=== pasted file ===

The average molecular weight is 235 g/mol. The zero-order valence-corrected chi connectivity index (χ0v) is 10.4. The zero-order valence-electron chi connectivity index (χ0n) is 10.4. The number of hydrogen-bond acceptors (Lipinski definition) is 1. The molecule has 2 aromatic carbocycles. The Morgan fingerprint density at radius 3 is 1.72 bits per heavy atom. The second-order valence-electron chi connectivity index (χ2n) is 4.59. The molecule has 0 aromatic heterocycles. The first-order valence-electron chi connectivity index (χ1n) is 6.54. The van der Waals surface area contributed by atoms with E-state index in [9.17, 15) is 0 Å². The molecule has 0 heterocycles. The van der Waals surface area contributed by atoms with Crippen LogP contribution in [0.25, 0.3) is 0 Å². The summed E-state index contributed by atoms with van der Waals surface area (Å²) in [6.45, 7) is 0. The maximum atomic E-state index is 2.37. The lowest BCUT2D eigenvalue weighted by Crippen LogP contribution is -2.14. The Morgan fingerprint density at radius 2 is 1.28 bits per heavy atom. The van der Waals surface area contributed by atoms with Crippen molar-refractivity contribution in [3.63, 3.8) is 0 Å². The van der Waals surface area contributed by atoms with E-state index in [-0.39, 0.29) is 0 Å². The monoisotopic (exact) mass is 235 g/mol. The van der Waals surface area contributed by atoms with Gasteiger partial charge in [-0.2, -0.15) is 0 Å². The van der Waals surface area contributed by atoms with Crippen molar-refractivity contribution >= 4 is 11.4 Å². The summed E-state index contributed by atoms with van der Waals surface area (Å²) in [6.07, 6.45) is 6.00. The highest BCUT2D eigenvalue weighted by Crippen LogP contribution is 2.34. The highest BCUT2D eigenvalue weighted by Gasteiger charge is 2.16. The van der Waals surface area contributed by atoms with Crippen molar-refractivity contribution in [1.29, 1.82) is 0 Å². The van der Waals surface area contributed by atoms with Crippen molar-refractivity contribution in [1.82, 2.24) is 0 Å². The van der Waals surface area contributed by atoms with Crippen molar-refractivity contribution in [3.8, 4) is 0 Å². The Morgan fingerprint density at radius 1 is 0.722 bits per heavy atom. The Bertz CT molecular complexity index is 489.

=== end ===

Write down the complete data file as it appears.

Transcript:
The average molecular weight is 235 g/mol. The zero-order valence-corrected chi connectivity index (χ0v) is 10.4. The zero-order valence-electron chi connectivity index (χ0n) is 10.4. The number of hydrogen-bond acceptors (Lipinski definition) is 1. The molecule has 2 aromatic carbocycles. The Morgan fingerprint density at radius 3 is 1.72 bits per heavy atom. The second-order valence-electron chi connectivity index (χ2n) is 4.59. The molecule has 0 aromatic heterocycles. The first-order valence-electron chi connectivity index (χ1n) is 6.54. The van der Waals surface area contributed by atoms with E-state index in [9.17, 15) is 0 Å². The molecule has 0 heterocycles. The van der Waals surface area contributed by atoms with Crippen LogP contribution in [0.25, 0.3) is 0 Å². The summed E-state index contributed by atoms with van der Waals surface area (Å²) in [6.45, 7) is 0. The maximum atomic E-state index is 2.37. The lowest BCUT2D eigenvalue weighted by Crippen LogP contribution is -2.14. The Morgan fingerprint density at radius 2 is 1.28 bits per heavy atom. The van der Waals surface area contributed by atoms with Crippen molar-refractivity contribution in [3.63, 3.8) is 0 Å². The van der Waals surface area contributed by atoms with E-state index in [-0.39, 0.29) is 0 Å². The monoisotopic (exact) mass is 235 g/mol. The van der Waals surface area contributed by atoms with Gasteiger partial charge in [-0.2, -0.15) is 0 Å². The van der Waals surface area contributed by atoms with Crippen molar-refractivity contribution >= 4 is 11.4 Å². The summed E-state index contributed by atoms with van der Waals surface area (Å²) in [6.07, 6.45) is 6.00. The highest BCUT2D eigenvalue weighted by Crippen LogP contribution is 2.34. The highest BCUT2D eigenvalue weighted by Gasteiger charge is 2.16. The van der Waals surface area contributed by atoms with Crippen molar-refractivity contribution in [1.29, 1.82) is 0 Å². The van der Waals surface area contributed by atoms with Crippen molar-refractivity contribution in [1.82, 2.24) is 0 Å². The van der Waals surface area contributed by atoms with Crippen molar-refractivity contribution in [3.8, 4) is 0 Å². The Morgan fingerprint density at radius 1 is 0.722 bits per heavy atom. The Bertz CT molecular complexity index is 489.